Painting "Not a Seal" on Bottom of Boat in Great White Language

I have a white craft and it looks just a seal or dolphin with a light underbelly. Is there any authoritative information on patterns to paint in the bottom of boat that make it clear to a shark that the boat is not prey.

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Authoritative - not yet. Lots of theories, but no one knows for sure.

One I have heard that sounds interesting was to paint zebra stripes to make it look like a poisonous sea snake.

This topic got me curious! I’m a huge shark lover but I don’t often get the pleasure of paddling in the ocean, being landlocked where I live. Anyway, I found this old article that seems to indicate colors don’t matter. Even a zebra stripe painted boat was attacked.

Certainly anecdotal, but my experience with sharks (not GW):
Almost none.
I owned one particular kayak for a couple years.
Got bit on 2 separate occasions and ‘pounced’ upon once (jumped on foredeck, bounced twice - cracked deck on each side)
The kayak had a ‘fish scaly’ looking carbon hull.
I have other black carbon kayaks, with many more ocean miles than the above mentioned, with no bites.


Are sharks drawn to motion more than color?
The motion of a paddle may resemble flippers.

I think the problem with the attempted methods is that sharks have small brains and act mostly on instinct.
The noise of the paddling can certainly get their interest, then you are stuck with the basic outline of the boat. Typically about 18 foot long and 19 to 24 inches wide. When viewed from below it is basically a dark shape on the surface. A shape that really doesn’t look much like a seal or anything else.
Once you have their attention, I think it’s a matter of how curious are they about this unidentified object that may or may not be food.

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Zebra Stripes were popular about 10 years ago. I bought an PS composites Aquarius surf kayak from a guy who lives near Santa Cruz and he had zebra stripes painted on the bottom. I’m not sure how closely related leopard sharks are to dangerous species but I used to have lots of leopard sharks surfing alongside and underneath me when I surfed that boat. I also had a large shark that I think was a Mako checking me out once. I sold that kayak to a guy in the Boston area via another kayaking friend. I’ve never heard of a surf kayak being attacked there so who knows.

I would say your experience with sharks ranks more on the statistical high side than none…lol.

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The theory is that if you look like a seal you are interesting as a meal
for a great white
Weve had shark attacks by GW and the advisory is not to look like a seal (harbor and gray)
What the sharks actually think: who knows?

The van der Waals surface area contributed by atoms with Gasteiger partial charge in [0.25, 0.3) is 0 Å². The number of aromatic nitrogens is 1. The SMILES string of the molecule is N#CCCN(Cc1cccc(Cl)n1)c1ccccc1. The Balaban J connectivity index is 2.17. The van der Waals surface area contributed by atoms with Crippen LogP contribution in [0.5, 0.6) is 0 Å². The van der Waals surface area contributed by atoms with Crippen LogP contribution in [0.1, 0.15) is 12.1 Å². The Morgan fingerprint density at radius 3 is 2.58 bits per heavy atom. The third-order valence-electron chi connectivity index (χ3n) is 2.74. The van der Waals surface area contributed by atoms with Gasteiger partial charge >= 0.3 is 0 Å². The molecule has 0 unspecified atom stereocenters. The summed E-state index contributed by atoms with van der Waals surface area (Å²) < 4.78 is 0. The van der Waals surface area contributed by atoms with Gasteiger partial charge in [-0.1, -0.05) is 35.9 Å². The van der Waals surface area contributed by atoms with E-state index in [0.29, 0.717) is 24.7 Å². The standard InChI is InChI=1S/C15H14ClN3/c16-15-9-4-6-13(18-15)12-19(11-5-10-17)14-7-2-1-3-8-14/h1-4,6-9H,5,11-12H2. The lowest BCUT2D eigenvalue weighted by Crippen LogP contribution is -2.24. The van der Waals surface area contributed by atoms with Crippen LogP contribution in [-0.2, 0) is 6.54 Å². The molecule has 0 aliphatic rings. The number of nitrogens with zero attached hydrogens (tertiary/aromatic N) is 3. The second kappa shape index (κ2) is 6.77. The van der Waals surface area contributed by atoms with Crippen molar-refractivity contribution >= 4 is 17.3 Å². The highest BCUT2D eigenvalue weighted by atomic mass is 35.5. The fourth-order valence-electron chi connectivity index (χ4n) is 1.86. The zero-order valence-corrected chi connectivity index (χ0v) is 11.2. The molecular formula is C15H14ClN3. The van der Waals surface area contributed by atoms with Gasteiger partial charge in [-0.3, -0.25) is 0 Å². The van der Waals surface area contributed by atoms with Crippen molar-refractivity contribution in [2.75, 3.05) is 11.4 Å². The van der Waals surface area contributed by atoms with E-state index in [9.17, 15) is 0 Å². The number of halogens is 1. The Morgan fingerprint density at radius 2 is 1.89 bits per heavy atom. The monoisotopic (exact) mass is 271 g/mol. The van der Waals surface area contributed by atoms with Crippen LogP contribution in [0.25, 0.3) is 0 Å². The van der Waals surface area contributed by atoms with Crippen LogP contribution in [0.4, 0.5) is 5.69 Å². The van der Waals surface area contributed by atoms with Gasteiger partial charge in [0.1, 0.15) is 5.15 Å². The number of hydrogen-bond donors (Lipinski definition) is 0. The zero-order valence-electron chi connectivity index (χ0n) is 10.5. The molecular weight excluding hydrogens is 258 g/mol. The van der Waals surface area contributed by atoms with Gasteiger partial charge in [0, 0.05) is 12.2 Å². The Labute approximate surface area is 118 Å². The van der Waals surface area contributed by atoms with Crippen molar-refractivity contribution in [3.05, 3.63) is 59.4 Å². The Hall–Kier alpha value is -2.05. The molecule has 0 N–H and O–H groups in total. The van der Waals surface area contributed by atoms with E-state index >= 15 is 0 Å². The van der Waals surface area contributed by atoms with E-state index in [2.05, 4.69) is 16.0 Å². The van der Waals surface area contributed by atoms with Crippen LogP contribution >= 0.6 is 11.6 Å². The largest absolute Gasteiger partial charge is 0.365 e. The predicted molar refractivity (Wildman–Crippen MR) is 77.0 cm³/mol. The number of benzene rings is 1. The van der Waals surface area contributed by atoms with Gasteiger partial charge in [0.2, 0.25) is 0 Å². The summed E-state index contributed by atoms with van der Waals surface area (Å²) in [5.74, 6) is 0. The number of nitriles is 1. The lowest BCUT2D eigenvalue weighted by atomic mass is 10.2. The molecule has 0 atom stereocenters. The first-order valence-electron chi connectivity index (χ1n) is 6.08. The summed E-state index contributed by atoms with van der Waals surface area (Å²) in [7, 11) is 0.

I will stick with white bottom


Just a thought

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Just paint “Not a Seal” in big contrasting letters. That will throw them for a loop. Might work as well as anything else lol.

I read somewhere that in the Pacific Northwest some paddlers were painting the bottoms of their boats to look like Killer Whales. Not sure if that works.

Maybe for avoidance of those rude shark attacks
paint your hull in wild concept of a stoned Peter Max.
Any seal-slashin’ porker rising up to your ship
would burn out both its corneas on induced acid trip.

But perhaps you not wish such bombastic expression,
of neon factory nightmare smothers squalus transgression.
Flossy-Tooth Breakup cammo to sharks can prove scary,
in Electric Green Discharge shorting Lorenzini’s ampulleri.

Something tells me this is a non issue in reality.

here is some vintage GW video…older but alot more genuine than anything I have seen in the pasr decade. Somewhere near the end of the video they mention that they believe sharks have a preference for warm light colors.

Other people claim sharks are color blind so that anything with high contrast draws their attention.

When I tie flies I use a lot of flash to get fish’s attention. I believe all fish are colorblind.

No experience with Great Whites, mostly black-tips and nurse sharks. Used to fish in a light grey, almost white, Cobra Eliminator. Had two big black tips chase a school of mullet under to boat for a feeding frenzy. They didn’t mess with the boat.

Passed over a few others and they didn’t pay attention. It is probably something, like how, or what kind of, fish are acting. In other words dumb luck. Boat color won’t make much of a difference.

By the way folks, you may have missed the news story, but it is now not woke to use the term “Shark Attack” The correct term is “negative shark interactions” You do not want sharks to have low self esteem, no do ya? This is not a joke.

You might try a checkerboard.
There are prey animals with stripes.
Sharks are attracted to electrical currents. Don’t know if that’s much help.
Maybe it’s the type of paint, rather that the color or pattern.
Or the hull material. Carbon fiber conducts electricity, fiberglass and plastic don’t.

In the scuba diving community there is thought that bright coloors will attract sharks.

Hence safety yellow is usually renamed yum-yum yellow. :roll_eyes:

My dive gear is pretty much all blue and black and while I’ve seen plenty of sharks the only one I ever saw take any interest at all was a fairly large bull shark. But he just took a look and then went on his way.

Yes but as a diver myself I have been taught that a standard wetsuit is a seal costume and one should spread all limbs to say “Not a seal”